National Geographic : 1970 Feb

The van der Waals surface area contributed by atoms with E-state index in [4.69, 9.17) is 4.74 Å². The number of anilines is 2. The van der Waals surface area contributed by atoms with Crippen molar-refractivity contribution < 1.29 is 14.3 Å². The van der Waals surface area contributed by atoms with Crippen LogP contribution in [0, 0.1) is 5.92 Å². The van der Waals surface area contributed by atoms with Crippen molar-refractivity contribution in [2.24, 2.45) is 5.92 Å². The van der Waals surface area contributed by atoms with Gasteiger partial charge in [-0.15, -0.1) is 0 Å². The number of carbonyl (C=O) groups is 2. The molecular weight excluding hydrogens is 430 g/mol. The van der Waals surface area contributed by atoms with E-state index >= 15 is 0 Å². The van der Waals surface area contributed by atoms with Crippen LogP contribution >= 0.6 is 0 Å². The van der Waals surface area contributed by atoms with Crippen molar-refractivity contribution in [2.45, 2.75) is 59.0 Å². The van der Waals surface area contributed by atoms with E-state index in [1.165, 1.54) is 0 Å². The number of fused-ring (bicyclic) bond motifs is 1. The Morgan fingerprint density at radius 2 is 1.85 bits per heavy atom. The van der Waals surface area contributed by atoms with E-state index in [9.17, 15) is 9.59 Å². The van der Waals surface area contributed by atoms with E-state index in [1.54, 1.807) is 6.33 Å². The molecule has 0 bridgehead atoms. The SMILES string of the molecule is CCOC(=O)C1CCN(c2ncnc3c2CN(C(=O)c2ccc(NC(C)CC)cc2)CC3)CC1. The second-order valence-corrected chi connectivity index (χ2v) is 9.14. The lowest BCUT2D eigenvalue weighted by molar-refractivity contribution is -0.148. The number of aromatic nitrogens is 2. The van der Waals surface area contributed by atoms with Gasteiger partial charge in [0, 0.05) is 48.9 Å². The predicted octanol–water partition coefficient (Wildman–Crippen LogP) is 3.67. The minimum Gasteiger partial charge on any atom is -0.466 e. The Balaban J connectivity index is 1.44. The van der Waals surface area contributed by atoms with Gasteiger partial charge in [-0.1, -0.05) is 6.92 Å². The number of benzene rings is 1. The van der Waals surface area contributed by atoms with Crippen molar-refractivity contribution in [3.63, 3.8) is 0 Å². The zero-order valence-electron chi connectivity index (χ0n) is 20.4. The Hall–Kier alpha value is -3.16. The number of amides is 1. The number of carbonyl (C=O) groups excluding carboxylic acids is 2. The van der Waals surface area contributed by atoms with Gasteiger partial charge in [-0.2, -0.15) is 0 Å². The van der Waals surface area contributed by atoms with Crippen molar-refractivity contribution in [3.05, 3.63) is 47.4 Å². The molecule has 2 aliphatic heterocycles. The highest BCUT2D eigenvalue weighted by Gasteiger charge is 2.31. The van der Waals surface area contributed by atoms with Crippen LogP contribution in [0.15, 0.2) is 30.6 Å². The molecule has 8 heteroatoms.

W hen machines displace people Through theyears, Ruth Anderson's husband had worked the sweltering cotton fields around Isola, Mississippi. In late spring Ed Anderson chopped cotton--hoeing weeds and thinning the plants. Summers he picked the cotton at $2.50 a hundred pounds. Between having her nine children, four of whom she tends above in the family's one-room shanty, Mrs. Anderson worked beside her husband. During picking season they brought home as much as $10 a day, and they got by. Then onto the fields rolled ma chines (left) that harvested as much in a day as could 80 men. Picking jobs vanished. Herbicides came on the market to kill weeds; they killed the chopping, too. Lacking a skill for steady work, the Andersons joined the hapless millions of rural refugees who, uprooted by mechanized farming, often drift to big cities seeking jobs. To help stem this flow, civil-rights groups, foundations, and the National Council of Churches support a self help community called Freedom City near Greenville, Mississippi. Deter mined to better his lot, displaced cot ton worker Acie White (right) learns to read and write as he also masters the plumbing trade.